Wars have given us the Jeep, the computer and even the microwave.
Will the war in Iraq give us the Tiger?
Military scientists at Edgewood Chemical Biological Center at Aberdeen Proving Ground hope so. The machine - its full name is the Tactical Garbage to Energy Refinery - combines a chute, an engine, chemical tanks and other components, giving it the appearance of a lunar rover. It's designed to turn food and waste into fuel. If it works, it could save scores of American and Iraqi lives.
Among the biggest threats that soldiers face in the war in Iraq are the roadside bombs that have killed or maimed thousands since the U.S.-led invasion in 2003. Because some military bases lack a landfill, transporting garbage to dumps miles away in the desert has become a potentially fatal routine for U.S. troops and military contractors.
The Tiger would attempt to solve two problems at once: It would sharply reduce those trash hauls and provide the military with an alternative source of fuel.
It is the latest in a long line of wartime innovations, from can openers to desert boots. The conflict in Iraq has produced innovations such as "warlocks," which jam electronic signals from cell phones, garage door openers and other electronic devices that insurgents use to detonate roadside bombs, according to Inventors Digest.
"In wartime, you're not worried about making a profit necessarily. You're worried about getting the latest technology on the street," said Peter Kindsvatter, a military historian at Aberdeen Proving Ground, who added that money is spent more freely for research when a nation is at war. "Basically, you find yourself in a technology race with your enemy."
The Tiger, now being tested in Baghdad, would not be the first device to turn garbage into energy - a large incinerator near Baltimore's downtown stadiums does it. But it would be among the first to attempt to do it on a small scale. Its creators say it could one day become widely used in civilian life, following the lead of other wartime innovations.
During World War II, contractors developed the Jeep to meet the military's desire for a light, all-purpose vehicle that could transport supplies.
The development of radar technology to spot Nazi planes led to the microwave, according to historians.
The World War II era also gave birth to the first electronic digital computer, the Electronic Numerical Integrator and Computer, or ENIAC. Funded by the Defense Department, the machine was built to compute ballistics tables that soldiers used to mechanically aim large guns. For years it was located at Aberdeen Proving Ground.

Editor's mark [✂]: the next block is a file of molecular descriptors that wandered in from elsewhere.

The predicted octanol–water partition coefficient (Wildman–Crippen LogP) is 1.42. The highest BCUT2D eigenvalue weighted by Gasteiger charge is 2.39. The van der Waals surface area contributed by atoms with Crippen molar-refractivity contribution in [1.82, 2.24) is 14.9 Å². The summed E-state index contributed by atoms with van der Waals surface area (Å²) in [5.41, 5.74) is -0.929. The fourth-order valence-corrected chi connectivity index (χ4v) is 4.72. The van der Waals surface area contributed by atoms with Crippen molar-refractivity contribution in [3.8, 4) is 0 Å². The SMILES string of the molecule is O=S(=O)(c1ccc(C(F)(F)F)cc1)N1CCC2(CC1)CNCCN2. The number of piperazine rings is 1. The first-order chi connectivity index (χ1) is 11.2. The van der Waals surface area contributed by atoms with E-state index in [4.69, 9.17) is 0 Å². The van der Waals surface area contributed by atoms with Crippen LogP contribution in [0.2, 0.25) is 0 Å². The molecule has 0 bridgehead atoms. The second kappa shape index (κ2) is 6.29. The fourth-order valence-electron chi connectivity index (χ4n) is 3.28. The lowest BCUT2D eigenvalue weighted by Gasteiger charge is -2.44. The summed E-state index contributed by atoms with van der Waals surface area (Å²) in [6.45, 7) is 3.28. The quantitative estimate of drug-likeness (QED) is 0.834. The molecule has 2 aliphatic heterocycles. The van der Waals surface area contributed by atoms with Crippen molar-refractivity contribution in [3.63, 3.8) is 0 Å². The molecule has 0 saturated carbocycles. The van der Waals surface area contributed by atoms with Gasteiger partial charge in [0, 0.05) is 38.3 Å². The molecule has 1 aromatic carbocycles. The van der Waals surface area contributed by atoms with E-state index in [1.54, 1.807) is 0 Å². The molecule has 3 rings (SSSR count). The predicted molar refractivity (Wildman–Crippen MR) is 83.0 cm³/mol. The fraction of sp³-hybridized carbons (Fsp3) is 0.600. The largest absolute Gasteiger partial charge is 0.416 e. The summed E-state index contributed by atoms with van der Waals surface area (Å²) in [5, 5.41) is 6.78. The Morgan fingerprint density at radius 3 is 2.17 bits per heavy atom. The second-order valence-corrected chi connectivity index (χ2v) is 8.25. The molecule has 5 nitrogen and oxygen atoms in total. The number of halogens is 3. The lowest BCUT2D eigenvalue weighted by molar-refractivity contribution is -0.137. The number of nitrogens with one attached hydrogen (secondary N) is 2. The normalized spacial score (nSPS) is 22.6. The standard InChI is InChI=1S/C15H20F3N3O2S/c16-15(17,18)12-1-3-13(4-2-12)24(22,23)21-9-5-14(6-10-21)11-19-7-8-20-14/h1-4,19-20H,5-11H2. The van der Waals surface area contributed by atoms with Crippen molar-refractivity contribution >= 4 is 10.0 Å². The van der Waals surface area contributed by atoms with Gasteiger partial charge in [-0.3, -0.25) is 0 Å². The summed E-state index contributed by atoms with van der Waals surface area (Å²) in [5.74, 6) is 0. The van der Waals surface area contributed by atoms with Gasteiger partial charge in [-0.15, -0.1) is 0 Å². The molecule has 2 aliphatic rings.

This decade, the Pentagon determined that garbage on military bases poses a serious logistical problem.
"When you're over in a combat area and people are shooting at you, you still have to deal with your trash," said John Spiller, project officer with the Army's Rapid Equipping Force, which is funding the Tiger project. "How would you feel if somebody was shooting at you every other time you pushed it down the curb?"
He and other Army officials said they could not recall any specific attacks against troops or contractors heading to dumpsites.For years, large incinerators have burned trash to generate power. Baltimore Refuse Energy Systems Co., the waste-to-energy plant near the stadiums, consumes up to 2,250 tons of refuse a day while producing steam and electricity.
The process is so expensive that it has only made sense to do it on a large scale, scientists say.
The military has spent almost $3 million on two Tiger prototypes, each weighing nearly 5 tons and small enough to fit into a 20- to 40-foot wide container. The project is being developed by scientists from the Edgewood, Va.-based Defense Life Sciences LLC and Indiana's Purdue University.
The biggest challenge was getting the parts to work together, said Donald Kennedy, an Edgewood spokesman. Because the Tiger is a hybrid consisting of a gasifier, bioreactor and generator, much of it is built with off-the-shelf items, including a grinder.
Another big challenge: expectations.
"When we would initially talk to people about the Tiger system, a large percentage would refuse to believe it could actually work," Kennedy wrote in an e-mail. "Alternatively, a similar percentage would be so intrigued by the idea that they would demand to know when they could buy one for their neighborhood."
The Tiger works like this: A shredder rips up waste and soaks it in water. A bioreactor metabolizes the sludge into ethanol. A pelletizer compresses undigested waste into pellets that are fed into a gasification unit, which produces composite gas.
The ethanol, composite gas and a 10-percent diesel drip are injected into a diesel generator to produce electricity, according to scientists. It takes about six hours for the Tiger to power up. When it works, the device can power a 60-kilowatt generator.
The prototypes are being tested at Camp Victory in Baghdad
Initial runs proved successful. The prototypes have been used to power an office trailer. At their peak, they could power two to three trailers.
In recent weeks, the scientists suffered a setback: The above-100 degree temperatures caused a chiller device to overheat and shut off occasionally. A new chiller from Edgewood just arrived at the site, Kennedy said.
After the 90-day testing phase that ends Aug. 10, the Army will decide whether to fund the project further.
Its developers envision the device being used to respond to crises such as Hurricane Katrina, when there is no lack of garbage but a great need for electricity.
Spiller, of the Army's Rapid Equipping Force, said he is optimistic.
"The mere fact we wrote a check means we think it's got a high chance of success," Spiller said.